Many companies want the benefit of advanced planning, but are not culturally, financially or prepared from a skills perspective to make the sacrifices required to obtain the outcomes they desire. More often than not, companies want simple solutions that deliver value over a short time horizon. That is not what optimization provides. On the other hand, software deserves some of the blame as much advanced planning software has been designed to be more complicated than is necessary.

Optimization is always the most complex and challenging of implementation but also brings significant benefits if implemented correctly. However, for most that mountain is too high to climb. I sometimes get an email from technical people who like optimization and wonder why I am “negative” on it. This has nothing to do with whether I like optimization or not. I am reflecting on the experience of companies, most of which are unsuited to use it. A lot of money has been spent or wasted on optimization that could have been used to solve the same problem more directly and in a more sustainable manner.

In addition to lower investment, the returns from optimization have not been encouraging, and thus it’s incumbent upon me as a consultant to bring these failures to light for clients and to gauge the customer’s ability to implement optimization. This is very infrequently done.

Search Our Other Supply Chain History Content


“Real Optimization with SAP APO,” Josef Kallrath, Thomas I. Maindl, Springer Press, 2006

I cover supply chain cost optimization in the following book.

Supply Planning Book

SUPPLYSupply Planning with MRP, DRP and APS Software

Showing the Pathway for Improvement

Supply planning software, and by extension supply planning itself, could be used much more efficiently than it currently is. Why aren’t things better?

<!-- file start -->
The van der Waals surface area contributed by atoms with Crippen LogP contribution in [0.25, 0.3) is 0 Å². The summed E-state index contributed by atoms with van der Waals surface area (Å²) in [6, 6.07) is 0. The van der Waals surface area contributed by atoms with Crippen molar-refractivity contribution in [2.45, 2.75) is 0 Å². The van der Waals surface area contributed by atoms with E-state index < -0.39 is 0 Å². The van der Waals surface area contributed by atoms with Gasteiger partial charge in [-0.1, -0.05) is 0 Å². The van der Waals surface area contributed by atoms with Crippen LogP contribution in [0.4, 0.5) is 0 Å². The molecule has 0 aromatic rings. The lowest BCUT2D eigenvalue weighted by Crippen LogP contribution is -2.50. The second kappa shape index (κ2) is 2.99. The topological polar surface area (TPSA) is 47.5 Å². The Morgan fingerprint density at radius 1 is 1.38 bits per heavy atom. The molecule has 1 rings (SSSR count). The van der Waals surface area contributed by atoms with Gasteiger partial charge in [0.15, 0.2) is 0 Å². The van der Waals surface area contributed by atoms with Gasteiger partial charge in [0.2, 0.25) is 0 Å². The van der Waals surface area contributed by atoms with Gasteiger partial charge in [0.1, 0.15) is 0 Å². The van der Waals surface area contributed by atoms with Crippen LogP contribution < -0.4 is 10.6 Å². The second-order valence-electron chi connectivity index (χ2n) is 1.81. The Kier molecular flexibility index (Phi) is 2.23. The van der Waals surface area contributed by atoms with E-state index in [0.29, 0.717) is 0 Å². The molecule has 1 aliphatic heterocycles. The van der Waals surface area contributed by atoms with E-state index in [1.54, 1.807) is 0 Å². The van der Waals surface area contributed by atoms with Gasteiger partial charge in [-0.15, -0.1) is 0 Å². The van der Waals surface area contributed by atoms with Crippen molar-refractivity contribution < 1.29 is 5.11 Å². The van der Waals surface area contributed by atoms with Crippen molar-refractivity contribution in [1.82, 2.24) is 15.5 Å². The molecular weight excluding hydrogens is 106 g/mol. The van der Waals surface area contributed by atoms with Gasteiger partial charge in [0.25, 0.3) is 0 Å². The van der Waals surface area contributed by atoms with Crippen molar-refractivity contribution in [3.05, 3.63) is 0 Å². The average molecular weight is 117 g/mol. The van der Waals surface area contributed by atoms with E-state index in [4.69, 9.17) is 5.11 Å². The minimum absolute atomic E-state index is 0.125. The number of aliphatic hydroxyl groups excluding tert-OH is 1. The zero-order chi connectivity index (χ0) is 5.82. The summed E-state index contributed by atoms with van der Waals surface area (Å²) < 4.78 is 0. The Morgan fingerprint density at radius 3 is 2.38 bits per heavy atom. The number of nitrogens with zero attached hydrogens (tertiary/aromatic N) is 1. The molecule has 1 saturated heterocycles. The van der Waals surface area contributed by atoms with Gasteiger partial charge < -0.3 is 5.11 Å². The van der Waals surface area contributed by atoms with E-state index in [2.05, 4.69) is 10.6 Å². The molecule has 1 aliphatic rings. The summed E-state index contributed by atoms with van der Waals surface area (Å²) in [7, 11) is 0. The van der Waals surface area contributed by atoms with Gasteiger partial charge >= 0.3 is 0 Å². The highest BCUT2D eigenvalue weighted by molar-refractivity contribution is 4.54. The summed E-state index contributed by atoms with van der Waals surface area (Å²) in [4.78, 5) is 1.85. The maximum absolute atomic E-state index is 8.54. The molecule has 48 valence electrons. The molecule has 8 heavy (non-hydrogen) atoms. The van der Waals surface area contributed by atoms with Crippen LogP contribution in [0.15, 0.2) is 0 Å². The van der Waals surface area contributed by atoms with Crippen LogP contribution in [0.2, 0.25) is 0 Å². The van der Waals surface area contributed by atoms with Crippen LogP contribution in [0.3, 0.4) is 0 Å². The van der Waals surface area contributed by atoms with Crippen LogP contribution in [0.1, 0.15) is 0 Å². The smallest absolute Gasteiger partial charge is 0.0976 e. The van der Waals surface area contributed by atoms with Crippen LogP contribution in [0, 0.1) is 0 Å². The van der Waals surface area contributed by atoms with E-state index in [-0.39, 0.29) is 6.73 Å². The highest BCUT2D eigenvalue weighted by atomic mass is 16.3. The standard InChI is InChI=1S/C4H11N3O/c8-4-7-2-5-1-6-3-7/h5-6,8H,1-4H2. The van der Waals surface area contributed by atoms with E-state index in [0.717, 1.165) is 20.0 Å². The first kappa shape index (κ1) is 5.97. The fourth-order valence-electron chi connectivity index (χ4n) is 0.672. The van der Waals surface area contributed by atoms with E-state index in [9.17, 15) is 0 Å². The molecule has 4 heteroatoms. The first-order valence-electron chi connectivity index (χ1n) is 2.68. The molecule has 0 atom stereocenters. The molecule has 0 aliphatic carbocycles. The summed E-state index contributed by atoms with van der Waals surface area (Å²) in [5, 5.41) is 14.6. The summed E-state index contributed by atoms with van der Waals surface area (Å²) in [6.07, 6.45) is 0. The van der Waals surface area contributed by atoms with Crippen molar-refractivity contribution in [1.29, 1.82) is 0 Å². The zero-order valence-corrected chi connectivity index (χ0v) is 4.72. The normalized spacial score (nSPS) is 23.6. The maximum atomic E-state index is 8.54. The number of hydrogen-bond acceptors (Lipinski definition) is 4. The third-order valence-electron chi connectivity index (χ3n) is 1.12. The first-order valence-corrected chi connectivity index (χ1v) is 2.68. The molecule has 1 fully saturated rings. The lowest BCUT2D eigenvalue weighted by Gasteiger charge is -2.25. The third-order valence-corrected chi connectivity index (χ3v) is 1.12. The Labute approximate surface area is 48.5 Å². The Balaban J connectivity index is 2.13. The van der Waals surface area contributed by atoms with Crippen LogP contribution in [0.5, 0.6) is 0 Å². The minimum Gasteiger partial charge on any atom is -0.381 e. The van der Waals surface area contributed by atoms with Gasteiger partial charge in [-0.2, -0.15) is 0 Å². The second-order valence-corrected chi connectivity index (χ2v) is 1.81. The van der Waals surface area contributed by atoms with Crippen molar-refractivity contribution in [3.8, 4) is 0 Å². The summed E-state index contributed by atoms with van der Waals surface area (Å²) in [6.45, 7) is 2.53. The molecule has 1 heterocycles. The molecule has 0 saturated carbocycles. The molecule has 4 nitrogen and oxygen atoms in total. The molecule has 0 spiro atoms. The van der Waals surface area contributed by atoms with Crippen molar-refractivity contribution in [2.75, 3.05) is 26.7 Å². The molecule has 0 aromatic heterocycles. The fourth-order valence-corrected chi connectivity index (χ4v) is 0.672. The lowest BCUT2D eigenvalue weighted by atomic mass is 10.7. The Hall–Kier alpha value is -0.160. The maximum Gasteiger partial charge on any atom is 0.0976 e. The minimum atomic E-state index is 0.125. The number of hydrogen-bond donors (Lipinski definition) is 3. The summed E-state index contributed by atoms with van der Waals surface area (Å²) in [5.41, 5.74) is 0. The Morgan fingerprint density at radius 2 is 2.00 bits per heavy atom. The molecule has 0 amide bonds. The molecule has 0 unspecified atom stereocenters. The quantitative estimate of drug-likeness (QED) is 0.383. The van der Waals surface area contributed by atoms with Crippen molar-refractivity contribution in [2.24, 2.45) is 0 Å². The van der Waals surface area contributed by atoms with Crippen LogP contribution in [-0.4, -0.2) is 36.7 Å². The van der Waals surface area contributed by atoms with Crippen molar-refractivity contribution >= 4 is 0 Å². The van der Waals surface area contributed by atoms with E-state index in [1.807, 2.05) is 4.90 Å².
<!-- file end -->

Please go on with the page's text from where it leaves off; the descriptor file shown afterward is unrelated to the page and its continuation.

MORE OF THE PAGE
Providing an Overall Understanding of Supply Planning in Software

Unlike most books about software, this book showcases more than one vendor. Focusing an entire book on a single software application is beneficial for those that want to use the application in question solely. However, this book is designed for people that want to understand supply planning in systems.

  • What methods fall into APS?
  • How do the different methods work and how do they differ in how they generate output?
  • What is the sequence of supply planning runs?

These types of questions are answered for readers in this book.

This book explains the primary methods that are used for supply planning, the supply planning parameters that control the planning output as well as how they relate to one another.

Who is This Book For?

This book as a practical primer for anyone looking to perform a supply planning software selection, any person beginning a supply planning project, or anyone who just wants to understand supply planning software simply better.


  • Chapter 1: Introduction
  • Chapter 2: Where Supply Planning Fits Within the Supply Chain Planning Footprint
  • Chapter 3: MRP Explained
  • Chapter 4: DRP Explained
  • Chapter 5: APS Supply Planning Methods
  • Chapter 6: APS for Deployment
  • Chapter 7: Constraint-based Planning
  • Chapter 8: Reorder Point Planning
  • Chapter 9: Planning Parameters
  • Chapter 10: How MRP, DRP, and APS Relate to One Another
  • Chapter 11: Supply Planning Visibility and Master Data Management
  • Chapter 12: Understanding the Difference Between Production Versus Simulation